by Kenneth Baker
The title "Matter + Spirit: The Sculpture of Stephen De Staebler" sounds like conventional museum curator's lingo. But it fits very well the two-room exhibition at the de Young Museum that it names.
The first gallery, with its comparatively low ceiling and artificial light, stresses the materiality of De Staebler's art. The second, with daylight showering from high above, reveals a skyward thrust in many of De Staebler's vertical sculptures that might go unnoticed and unfelt in a more confined setting.
Three De Staebler bronzes greet the visitor at the show's entrance, their characteristically shuffled aspects of antiquity and modernity warning of temporal dislocations to follow. Beyond them, just 50-odd objects by De Staebler (1933-2011), some quite small, make up the survey, far from exhaustive but amply justifying a high estimation of his work and its historical importance.
Early in his career, De Staebler found himself identified as one of several Bay Area practitioners making a case for ceramics as a medium of serious artistic ambition, rather than of "mere" craft. Long after that controversy subsided, De Staebler continued working with clay because it served his creative needs, and eventually it led him to casting sculpture in bronze.
Some of De Staebler's last and most complex bronzes, such as "Figure With Crown" (2011) appear in an exhibition at Dolby Chadwick - pieces he made by jumbling fragments or discards from earlier work.
The first room at the de Young samples objects that hug the wall or floor: an array of "heads" or "masks" from the artist's estate that suggest mummified caricatures, a mass of ground-level slabs that waver in scale, evoking a relief map, a burial mound and the insinuation of a giant torso.
Long before ecological awareness went global, De Staebler wanted viewers of his work to keep in mind the terrestrial nature of his medium. The connections he makes between the human form and the stuff of earth have only grown more poignant and immediate with time.
The main streams of late 20th century sculpture seemed to sideline De Staebler in an important sense: They deconstructed representation and the human figure, centering meaning on the viewer's embodied experience rather than on imagery of the body.
The de Young installation permits sidelong views in adjacent rooms of very different sorts of sculpture - David Smith's "Zig V" (1961) and Mark di Suvero's "Pre-Columbian" (1965) - as reminders of roads not taken by De Staebler.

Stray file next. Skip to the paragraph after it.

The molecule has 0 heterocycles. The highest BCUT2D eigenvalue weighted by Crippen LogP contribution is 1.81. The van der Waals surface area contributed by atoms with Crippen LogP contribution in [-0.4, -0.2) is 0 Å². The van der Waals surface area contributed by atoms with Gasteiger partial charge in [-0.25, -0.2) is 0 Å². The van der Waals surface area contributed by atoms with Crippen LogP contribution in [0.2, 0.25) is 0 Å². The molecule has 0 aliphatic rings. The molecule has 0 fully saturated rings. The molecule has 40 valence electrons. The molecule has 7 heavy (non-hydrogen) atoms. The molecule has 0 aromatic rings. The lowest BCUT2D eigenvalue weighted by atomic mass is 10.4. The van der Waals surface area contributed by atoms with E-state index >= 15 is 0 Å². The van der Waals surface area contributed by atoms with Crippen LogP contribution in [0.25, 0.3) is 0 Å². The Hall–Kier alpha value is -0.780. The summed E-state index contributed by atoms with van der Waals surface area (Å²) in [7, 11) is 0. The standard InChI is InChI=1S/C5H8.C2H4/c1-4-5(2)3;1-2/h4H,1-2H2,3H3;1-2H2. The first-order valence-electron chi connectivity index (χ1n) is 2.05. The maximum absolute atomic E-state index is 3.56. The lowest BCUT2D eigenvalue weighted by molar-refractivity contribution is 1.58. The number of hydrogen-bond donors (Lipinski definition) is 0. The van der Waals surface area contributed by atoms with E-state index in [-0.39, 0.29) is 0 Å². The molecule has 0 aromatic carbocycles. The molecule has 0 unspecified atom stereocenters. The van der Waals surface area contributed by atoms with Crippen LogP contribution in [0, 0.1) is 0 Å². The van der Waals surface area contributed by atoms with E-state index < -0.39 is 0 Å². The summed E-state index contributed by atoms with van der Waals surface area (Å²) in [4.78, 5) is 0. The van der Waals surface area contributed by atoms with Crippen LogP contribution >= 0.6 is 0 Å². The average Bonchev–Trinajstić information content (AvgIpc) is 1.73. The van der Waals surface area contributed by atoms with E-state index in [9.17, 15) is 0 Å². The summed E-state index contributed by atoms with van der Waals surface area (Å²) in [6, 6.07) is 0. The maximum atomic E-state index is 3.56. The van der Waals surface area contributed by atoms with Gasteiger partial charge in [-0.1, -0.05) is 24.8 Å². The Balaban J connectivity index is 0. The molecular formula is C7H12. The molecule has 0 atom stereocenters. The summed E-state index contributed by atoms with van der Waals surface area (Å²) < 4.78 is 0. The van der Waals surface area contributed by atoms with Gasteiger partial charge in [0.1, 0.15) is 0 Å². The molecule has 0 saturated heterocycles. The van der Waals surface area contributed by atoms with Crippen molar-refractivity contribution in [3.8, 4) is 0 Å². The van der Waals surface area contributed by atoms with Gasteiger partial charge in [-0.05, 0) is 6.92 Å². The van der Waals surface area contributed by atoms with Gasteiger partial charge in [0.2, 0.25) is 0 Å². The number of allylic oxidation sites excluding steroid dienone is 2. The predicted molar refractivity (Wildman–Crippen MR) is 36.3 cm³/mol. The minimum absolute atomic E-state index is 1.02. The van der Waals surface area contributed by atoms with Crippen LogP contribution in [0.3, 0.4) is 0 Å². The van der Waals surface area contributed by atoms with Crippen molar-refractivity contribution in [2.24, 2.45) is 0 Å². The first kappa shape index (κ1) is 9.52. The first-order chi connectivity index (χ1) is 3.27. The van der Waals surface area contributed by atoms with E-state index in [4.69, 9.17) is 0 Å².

De Staebler never lost faith in our reflexive identification with even the merest fragments of bodily form. But he also understood that modern life and history had brought too many dislocations - psychological, spiritual, social - for the human form rendered literally to appear anything but sentimental or nostalgic.
He exploited the tendencies of his ceramic media to crack and shatter, imposing them deliberately on his work's form.
Sculptures such as "Standing Figure With Yellow Aura" (1985) resulted, an image so fractured that in circulating it we constantly watch its realism crumble and reassemble it, and thus discover in ourselves the impulse to do so. In "Figure With Lost Torso" (2008), De Staebler took his process to the threshold of complete abstraction.
De Staebler's stature as an artist shows in his ability to keep sentimentality at bay, while flirting with vestiges of the heroic, the seductive, the commemorative and even the morbid in human imagery's artistic ancestry.
A barely descriptive sculpture such as "Figure With Orange Arm" (2009) dramatizes the essence of De Staebler's art: a balancing act. It impresses not only by its results but also because he sustained it against the background of tumultuous change that has embroiled us all.
Matter + Spirit: The Sculpture of Stephen De Staebler: Through April 22. De Young Museum, Golden Gate Park, S.F. (415) 750-3600. www.deyoungmuseum.org.
Stephen De Staebler: Sculpture. Through Jan. 28. Dolby Chadwick Gallery, 210 Post St., S.F. (415) 956-3650. www.dolbychadwickgallery.com.